Cyclists and pedestrians need to be assured that they will receive equal and fair treatment to what motorized drivers receive before our streets will be once again be filled with civility and social interaction. When you see men like Slay, Dooley or even McKee cycling to their next meeting, please get us a picture. We are stuck with the status quo until local leadership, corporate or elected, continue to favor cars over people.

     
  3. Fluffer says:

    I wish there was more shade cover. Although, perhaps that will happen once the trees mature? I think there was a lost opportunity with the sculpture on the plaza. It’s not as compelling as say Alexander Calder’s ‘Flamingo’ in Federal Center Plaza in Chicago or the ‘Cloud Gate’ in Millennium Park. People get drawn to those pieces, they want to get their pictures taken in front of and around them. The severed head in the OPO Plaza doesn’t afford the same kind of ‘welcome interruption’ to the rectilinear rhythms of urban space. On a side note, I’m not sure the story of Icarus is one St. Louis should be referring to in our attempts to revitalize.

     
  4. sethteel says:

    I love this plaza. Its contemporary design looks like something you would see in Toronto. I am disapointed there is so much impervious surface, but it does help create the great aesthetic. I have taken several people from my office to the plaza for lunch. I have yet to see your vendor friend. The walkway and screen covering that hideous wall of the Orpheum theatre was tastefully done such that the cornice and detailing that wraps the corner of the building is still visible. This attention to detail shows the foresight and thought that went into the plaza’s design. The headless bust statue is a bit ridiculous. Oddly there is a giant head sculpture at the new City Garden on Market that matches the headless bust.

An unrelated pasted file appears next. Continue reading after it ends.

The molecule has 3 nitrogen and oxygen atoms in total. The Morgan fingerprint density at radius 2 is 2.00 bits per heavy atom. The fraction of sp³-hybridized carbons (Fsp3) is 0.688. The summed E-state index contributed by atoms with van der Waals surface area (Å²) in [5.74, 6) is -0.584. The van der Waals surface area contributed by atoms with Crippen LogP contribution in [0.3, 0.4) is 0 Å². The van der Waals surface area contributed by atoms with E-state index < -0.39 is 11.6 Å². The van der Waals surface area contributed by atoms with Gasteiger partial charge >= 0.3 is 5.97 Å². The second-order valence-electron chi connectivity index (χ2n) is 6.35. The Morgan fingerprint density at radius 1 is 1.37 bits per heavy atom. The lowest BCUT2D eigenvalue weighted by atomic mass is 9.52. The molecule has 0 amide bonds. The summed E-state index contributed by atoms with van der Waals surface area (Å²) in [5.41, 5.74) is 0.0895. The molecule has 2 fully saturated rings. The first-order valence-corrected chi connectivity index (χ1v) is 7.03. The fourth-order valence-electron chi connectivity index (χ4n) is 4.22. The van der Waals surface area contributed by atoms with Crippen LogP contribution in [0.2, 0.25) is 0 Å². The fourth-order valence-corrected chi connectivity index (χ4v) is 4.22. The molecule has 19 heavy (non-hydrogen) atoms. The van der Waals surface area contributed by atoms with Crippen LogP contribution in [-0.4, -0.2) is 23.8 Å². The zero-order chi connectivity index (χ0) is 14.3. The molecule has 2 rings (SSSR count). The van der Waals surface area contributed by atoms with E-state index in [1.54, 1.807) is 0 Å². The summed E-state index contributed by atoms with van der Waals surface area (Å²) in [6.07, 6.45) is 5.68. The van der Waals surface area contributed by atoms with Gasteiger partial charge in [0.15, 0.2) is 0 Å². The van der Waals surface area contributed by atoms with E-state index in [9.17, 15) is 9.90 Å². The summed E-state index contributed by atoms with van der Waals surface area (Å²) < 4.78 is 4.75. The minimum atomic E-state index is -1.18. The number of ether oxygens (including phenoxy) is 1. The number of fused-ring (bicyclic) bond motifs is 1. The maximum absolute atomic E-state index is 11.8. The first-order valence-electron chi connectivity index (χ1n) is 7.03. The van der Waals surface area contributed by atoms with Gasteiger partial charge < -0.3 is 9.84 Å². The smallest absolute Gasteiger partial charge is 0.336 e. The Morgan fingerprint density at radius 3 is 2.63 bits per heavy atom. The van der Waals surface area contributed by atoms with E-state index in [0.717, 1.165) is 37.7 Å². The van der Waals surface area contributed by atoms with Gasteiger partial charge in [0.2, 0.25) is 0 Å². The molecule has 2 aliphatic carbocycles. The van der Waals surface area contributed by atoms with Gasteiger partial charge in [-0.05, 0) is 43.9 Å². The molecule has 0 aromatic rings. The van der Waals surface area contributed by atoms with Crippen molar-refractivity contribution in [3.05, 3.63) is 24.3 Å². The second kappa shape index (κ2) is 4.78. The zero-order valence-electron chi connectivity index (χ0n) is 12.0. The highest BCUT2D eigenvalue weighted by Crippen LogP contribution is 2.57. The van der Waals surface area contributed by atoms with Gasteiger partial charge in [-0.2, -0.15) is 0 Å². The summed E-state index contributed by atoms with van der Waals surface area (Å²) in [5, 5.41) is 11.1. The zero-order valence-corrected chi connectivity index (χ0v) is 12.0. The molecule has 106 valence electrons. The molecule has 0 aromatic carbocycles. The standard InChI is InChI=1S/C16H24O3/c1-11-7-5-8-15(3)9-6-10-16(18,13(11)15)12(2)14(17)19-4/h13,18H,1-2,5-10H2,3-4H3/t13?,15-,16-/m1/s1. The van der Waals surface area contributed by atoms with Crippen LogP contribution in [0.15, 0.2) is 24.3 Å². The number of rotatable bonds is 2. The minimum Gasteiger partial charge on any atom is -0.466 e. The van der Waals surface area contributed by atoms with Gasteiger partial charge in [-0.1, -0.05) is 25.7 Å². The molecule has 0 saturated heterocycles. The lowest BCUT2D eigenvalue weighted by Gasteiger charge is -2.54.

Dont forget the screening of Jaws at the new plaza on 6/4 @ 8:30pm.

     
  5. jeff says:

    I think the space has potential, but the like of shade is a huge problem and will only be moreso in the sumemr months. It comes across as very univiting: lots of sun and concrete with nowhere to sit in the middle of the plaza. The light color of the concrete and the lack of shade causes an almost unbearable amount of glare in teh middle of the day. I do like the city’s commitment to programming and promoting the space, although the programming budget was severly underfunded. Hopefully next year it can at least be doubled.

     
  6. Brian S. says:

    The space should offer plenty of shade as the trees mature. Just look at the trees that were planted along Washington a few years back – they’re really looking good now.

    Now, if the Roberts Brothers would just get some good retail tenants in the old Board of Education Building and book some shows at the Orpheum, it would help enliven the area.

    Overall, I’m pretty pleased with the way the space has turned out. It’s WAY better than tired old Kiener Plaza, which is desperately in need of a makeover.